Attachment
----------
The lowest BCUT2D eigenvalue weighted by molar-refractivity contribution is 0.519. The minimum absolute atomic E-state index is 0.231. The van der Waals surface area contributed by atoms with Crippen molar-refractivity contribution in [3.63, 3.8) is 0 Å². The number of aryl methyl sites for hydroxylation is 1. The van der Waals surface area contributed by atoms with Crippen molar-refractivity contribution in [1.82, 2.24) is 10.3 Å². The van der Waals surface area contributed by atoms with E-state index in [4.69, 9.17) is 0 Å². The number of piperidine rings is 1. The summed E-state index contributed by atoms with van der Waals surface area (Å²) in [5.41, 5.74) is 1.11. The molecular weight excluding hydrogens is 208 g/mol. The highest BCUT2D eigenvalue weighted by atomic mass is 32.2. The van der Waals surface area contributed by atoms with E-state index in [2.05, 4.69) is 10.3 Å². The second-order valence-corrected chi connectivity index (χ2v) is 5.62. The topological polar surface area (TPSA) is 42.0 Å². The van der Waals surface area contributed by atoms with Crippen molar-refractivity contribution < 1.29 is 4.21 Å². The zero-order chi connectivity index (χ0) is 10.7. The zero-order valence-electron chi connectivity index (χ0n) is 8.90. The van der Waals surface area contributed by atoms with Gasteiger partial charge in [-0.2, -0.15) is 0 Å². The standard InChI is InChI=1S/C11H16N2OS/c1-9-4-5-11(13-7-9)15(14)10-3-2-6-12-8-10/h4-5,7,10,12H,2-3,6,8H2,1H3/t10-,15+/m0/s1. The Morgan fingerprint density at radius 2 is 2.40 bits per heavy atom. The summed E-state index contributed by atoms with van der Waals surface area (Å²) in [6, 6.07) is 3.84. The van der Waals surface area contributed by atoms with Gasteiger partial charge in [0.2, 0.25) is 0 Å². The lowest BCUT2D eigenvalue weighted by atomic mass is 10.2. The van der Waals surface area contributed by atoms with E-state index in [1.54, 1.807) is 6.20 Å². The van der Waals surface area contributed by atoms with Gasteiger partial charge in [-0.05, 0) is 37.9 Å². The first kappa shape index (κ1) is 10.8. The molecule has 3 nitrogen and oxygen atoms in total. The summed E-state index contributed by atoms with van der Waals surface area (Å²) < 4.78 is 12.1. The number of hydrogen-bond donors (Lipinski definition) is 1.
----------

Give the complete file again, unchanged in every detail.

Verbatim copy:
The lowest BCUT2D eigenvalue weighted by molar-refractivity contribution is 0.519. The minimum absolute atomic E-state index is 0.231. The van der Waals surface area contributed by atoms with Crippen molar-refractivity contribution in [3.63, 3.8) is 0 Å². The number of aryl methyl sites for hydroxylation is 1. The van der Waals surface area contributed by atoms with Crippen molar-refractivity contribution in [1.82, 2.24) is 10.3 Å². The van der Waals surface area contributed by atoms with E-state index in [4.69, 9.17) is 0 Å². The number of piperidine rings is 1. The summed E-state index contributed by atoms with van der Waals surface area (Å²) in [5.41, 5.74) is 1.11. The molecular weight excluding hydrogens is 208 g/mol. The highest BCUT2D eigenvalue weighted by atomic mass is 32.2. The van der Waals surface area contributed by atoms with E-state index in [2.05, 4.69) is 10.3 Å². The second-order valence-corrected chi connectivity index (χ2v) is 5.62. The topological polar surface area (TPSA) is 42.0 Å². The van der Waals surface area contributed by atoms with Crippen molar-refractivity contribution < 1.29 is 4.21 Å². The zero-order chi connectivity index (χ0) is 10.7. The zero-order valence-electron chi connectivity index (χ0n) is 8.90. The van der Waals surface area contributed by atoms with Gasteiger partial charge in [-0.2, -0.15) is 0 Å². The standard InChI is InChI=1S/C11H16N2OS/c1-9-4-5-11(13-7-9)15(14)10-3-2-6-12-8-10/h4-5,7,10,12H,2-3,6,8H2,1H3/t10-,15+/m0/s1. The Morgan fingerprint density at radius 2 is 2.40 bits per heavy atom. The summed E-state index contributed by atoms with van der Waals surface area (Å²) in [6, 6.07) is 3.84. The van der Waals surface area contributed by atoms with Gasteiger partial charge in [0.2, 0.25) is 0 Å². The lowest BCUT2D eigenvalue weighted by atomic mass is 10.2. The van der Waals surface area contributed by atoms with E-state index in [1.54, 1.807) is 6.20 Å². The van der Waals surface area contributed by atoms with Gasteiger partial charge in [-0.05, 0) is 37.9 Å². The first kappa shape index (κ1) is 10.8. The molecule has 3 nitrogen and oxygen atoms in total. The summed E-state index contributed by atoms with van der Waals surface area (Å²) < 4.78 is 12.1. The number of hydrogen-bond donors (Lipinski definition) is 1.